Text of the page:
That’s not to say that you must become close friends with the
people on your team. There may be personality clashes; there may
be many differences of opinion. But you do need to develop respect
and tolerance for each other, and find ways to appreciate the differ-
ences you have. Young children aren’t equipped to do this. Team-
work skills generally don’t develop until the middle of childhood,
seldom earlier than age nine or ten. They tend to develop earlier


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among boys than among girls. (Perhaps that’s a relic of the past,
when girls were less likely to play on teams than boys were. But
these days, with the enormous popularity of girls’ soccer teams, that
may no longer be the case, as it surely was when I was growing up.)
Though your friendship with your work teammates will seldom
be as deep and as lasting as your friendships from school or from
shared interests, that’s not to say it’s impossible for them to be.
Business friendships that arise under very stressful conditions, such
as during tense and extremely high-risk negotiations, have some-
thing of the Stockholm Syndrome about them. (That’s the name
given to the strange sympathy and closeness that’s been known to
develop between hostage takers and their hostages. It is a relation-
ship created out of a forced proximity and shared interest in an
outcome. Both the prisoners and the captors may be afraid of being
killed in a police raid, for instance; both the prisoners and the cap-
tors have to share the same food, cramped conditions, lack of facili-
ties, and so on.) In the workplace, it doesn’t really matter too much
if you don’t develop friendships that go to a deeper level. So what
if there’s not much going on beyond the surface. If someone on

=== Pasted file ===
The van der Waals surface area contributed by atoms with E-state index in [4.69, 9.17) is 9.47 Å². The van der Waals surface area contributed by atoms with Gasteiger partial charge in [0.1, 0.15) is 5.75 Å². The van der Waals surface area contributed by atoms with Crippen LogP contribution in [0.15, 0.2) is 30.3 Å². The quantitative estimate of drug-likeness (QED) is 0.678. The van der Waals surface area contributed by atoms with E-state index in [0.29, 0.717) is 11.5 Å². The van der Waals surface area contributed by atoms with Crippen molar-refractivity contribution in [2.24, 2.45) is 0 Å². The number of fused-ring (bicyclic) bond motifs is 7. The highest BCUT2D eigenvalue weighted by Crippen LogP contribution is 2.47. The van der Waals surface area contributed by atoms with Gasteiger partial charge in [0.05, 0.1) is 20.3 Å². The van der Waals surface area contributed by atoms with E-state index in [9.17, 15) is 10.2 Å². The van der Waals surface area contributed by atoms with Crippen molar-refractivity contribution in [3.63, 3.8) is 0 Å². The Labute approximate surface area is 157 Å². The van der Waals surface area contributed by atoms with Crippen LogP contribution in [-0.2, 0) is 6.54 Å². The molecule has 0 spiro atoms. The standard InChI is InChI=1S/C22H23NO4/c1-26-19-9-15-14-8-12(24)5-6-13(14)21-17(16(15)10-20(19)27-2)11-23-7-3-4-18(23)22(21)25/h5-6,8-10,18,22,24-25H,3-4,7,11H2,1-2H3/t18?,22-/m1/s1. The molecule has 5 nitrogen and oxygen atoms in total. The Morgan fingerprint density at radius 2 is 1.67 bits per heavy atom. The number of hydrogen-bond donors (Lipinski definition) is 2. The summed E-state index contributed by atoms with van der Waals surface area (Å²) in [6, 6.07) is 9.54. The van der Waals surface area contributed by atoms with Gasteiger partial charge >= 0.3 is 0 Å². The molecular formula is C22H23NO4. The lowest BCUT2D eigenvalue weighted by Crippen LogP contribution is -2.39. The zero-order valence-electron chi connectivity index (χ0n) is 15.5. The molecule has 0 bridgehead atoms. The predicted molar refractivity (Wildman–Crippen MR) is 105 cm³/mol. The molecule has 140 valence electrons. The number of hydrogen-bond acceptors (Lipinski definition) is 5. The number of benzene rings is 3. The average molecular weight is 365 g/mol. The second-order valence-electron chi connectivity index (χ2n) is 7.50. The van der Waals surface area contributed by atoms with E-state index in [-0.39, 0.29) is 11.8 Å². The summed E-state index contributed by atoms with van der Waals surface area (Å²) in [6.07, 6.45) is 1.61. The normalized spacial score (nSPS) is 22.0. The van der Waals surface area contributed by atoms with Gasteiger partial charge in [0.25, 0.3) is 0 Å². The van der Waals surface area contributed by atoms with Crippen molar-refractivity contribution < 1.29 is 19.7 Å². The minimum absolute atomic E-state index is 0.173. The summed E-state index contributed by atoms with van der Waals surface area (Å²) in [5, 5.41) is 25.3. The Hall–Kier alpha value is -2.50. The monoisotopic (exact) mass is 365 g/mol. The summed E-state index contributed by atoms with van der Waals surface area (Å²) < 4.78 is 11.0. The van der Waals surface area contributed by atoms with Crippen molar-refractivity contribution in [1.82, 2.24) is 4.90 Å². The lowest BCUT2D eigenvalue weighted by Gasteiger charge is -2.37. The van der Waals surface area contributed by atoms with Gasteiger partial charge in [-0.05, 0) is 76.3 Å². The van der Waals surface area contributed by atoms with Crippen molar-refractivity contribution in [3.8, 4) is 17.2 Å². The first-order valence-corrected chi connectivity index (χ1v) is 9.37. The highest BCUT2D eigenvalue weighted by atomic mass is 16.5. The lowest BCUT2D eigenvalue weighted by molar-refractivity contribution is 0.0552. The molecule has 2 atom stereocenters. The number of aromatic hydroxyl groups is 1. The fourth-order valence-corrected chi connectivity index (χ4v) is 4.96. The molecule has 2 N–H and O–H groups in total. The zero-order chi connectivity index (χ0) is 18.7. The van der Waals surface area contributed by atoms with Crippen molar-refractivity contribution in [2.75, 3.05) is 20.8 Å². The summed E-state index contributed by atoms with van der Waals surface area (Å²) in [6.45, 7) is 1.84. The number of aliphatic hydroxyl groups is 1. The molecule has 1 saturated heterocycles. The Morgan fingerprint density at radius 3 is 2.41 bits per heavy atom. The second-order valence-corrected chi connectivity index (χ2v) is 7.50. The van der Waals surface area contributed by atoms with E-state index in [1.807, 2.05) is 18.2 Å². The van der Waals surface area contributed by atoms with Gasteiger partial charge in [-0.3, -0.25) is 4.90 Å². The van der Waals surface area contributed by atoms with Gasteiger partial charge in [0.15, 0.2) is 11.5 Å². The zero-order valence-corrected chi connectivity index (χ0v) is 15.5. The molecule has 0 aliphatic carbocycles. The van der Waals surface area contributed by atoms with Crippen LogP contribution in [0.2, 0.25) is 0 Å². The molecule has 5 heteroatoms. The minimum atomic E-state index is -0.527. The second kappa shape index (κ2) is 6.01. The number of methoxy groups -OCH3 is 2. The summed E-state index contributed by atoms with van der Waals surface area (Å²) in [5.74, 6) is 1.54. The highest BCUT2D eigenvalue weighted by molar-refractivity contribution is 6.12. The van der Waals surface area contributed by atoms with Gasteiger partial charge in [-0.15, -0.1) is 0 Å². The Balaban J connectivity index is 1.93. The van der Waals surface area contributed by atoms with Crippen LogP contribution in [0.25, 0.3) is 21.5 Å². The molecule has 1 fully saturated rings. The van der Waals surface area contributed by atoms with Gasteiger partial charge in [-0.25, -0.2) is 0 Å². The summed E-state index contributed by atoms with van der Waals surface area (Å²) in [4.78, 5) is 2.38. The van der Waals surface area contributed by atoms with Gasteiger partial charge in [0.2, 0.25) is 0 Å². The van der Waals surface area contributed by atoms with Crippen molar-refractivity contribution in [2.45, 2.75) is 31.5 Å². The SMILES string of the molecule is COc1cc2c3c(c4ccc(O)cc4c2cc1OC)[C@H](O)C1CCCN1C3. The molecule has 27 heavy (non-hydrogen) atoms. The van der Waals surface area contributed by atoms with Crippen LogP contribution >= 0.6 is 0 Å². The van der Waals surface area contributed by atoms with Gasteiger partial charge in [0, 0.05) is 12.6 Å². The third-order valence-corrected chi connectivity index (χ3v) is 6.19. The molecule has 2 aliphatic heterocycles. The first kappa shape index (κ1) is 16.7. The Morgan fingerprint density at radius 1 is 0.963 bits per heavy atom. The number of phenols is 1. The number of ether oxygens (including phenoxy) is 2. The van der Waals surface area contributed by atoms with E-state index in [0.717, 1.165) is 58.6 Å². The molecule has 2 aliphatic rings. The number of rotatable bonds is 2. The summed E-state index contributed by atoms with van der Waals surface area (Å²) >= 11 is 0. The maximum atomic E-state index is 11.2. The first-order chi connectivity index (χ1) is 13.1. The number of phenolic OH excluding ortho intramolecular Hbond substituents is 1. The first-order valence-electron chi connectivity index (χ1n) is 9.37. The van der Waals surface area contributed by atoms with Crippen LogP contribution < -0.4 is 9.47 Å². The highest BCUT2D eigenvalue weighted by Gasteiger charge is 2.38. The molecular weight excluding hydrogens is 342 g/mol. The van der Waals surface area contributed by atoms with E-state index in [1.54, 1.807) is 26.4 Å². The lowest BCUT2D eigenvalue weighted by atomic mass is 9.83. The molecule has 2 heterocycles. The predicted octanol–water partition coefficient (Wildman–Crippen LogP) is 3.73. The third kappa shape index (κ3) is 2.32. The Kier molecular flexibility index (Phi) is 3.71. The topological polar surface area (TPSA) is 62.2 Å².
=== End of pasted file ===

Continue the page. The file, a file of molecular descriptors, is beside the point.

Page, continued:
your team left the team tomorrow, would you still go out of your
way to see that person? Maybe not, but that doesn’t mean that you
can’t get all the support you need from each other while you’re on
the same team.

That’s usually good enough for kids. They play with one team
in the summer when the sport is baseball, and they get to know
each other well enough to work happily enough together. And then,
when it’s basketball season, they go on to become part of another
team of kids and get to know those kids well, and maybe that group
operates with quite a different group dynamic. But kids adapt to
the different team styles and learn to fit right in. When it’s time for
soccer, it’s another group yet again, and new adjustments need to
be made.


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Not everyone can slide so easily in and out of different groups.
Some kids never feel comfortable with the idea of team play; they’re
better at solo or one-on-one sports. That doesn’t mean they won’t
be good team players in the business world. It’s easy to draw analo-
gies between the type of team play we learn as kids and the way
colleagues at work learn to function as a team—just as I’ve done
here—but let’s not get too literal-minded. Here I speak as one of
those boys who was always picked last for team sports. Let me add
that I never let my klutzy sports past handicap me when it came to
my adult business dealings (and neither should you).